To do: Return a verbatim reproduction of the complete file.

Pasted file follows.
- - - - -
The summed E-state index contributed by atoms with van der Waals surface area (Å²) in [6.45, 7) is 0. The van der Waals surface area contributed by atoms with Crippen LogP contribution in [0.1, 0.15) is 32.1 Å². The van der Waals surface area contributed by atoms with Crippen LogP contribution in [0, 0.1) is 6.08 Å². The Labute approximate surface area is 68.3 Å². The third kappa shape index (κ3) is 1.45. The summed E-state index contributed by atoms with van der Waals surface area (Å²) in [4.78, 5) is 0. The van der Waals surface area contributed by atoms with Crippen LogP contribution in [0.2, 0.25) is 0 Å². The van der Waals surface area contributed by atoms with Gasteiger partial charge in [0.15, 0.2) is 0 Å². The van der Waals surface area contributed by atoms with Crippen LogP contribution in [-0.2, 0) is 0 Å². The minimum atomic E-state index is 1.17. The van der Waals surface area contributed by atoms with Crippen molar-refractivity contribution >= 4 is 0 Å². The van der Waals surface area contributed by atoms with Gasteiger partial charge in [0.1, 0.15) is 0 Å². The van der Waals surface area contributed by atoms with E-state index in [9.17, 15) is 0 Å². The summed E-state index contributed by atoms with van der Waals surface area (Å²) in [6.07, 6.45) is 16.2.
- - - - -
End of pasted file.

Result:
The summed E-state index contributed by atoms with van der Waals surface area (Å²) in [6.45, 7) is 0. The van der Waals surface area contributed by atoms with Crippen LogP contribution in [0.1, 0.15) is 32.1 Å². The van der Waals surface area contributed by atoms with Crippen LogP contribution in [0, 0.1) is 6.08 Å². The Labute approximate surface area is 68.3 Å². The third kappa shape index (κ3) is 1.45. The summed E-state index contributed by atoms with van der Waals surface area (Å²) in [4.78, 5) is 0. The van der Waals surface area contributed by atoms with Crippen LogP contribution in [0.2, 0.25) is 0 Å². The van der Waals surface area contributed by atoms with Gasteiger partial charge in [0.15, 0.2) is 0 Å². The van der Waals surface area contributed by atoms with Crippen LogP contribution in [-0.2, 0) is 0 Å². The minimum atomic E-state index is 1.17. The van der Waals surface area contributed by atoms with Crippen molar-refractivity contribution >= 4 is 0 Å². The van der Waals surface area contributed by atoms with Gasteiger partial charge in [0.1, 0.15) is 0 Å². The van der Waals surface area contributed by atoms with E-state index in [9.17, 15) is 0 Å². The summed E-state index contributed by atoms with van der Waals surface area (Å²) in [6.07, 6.45) is 16.2.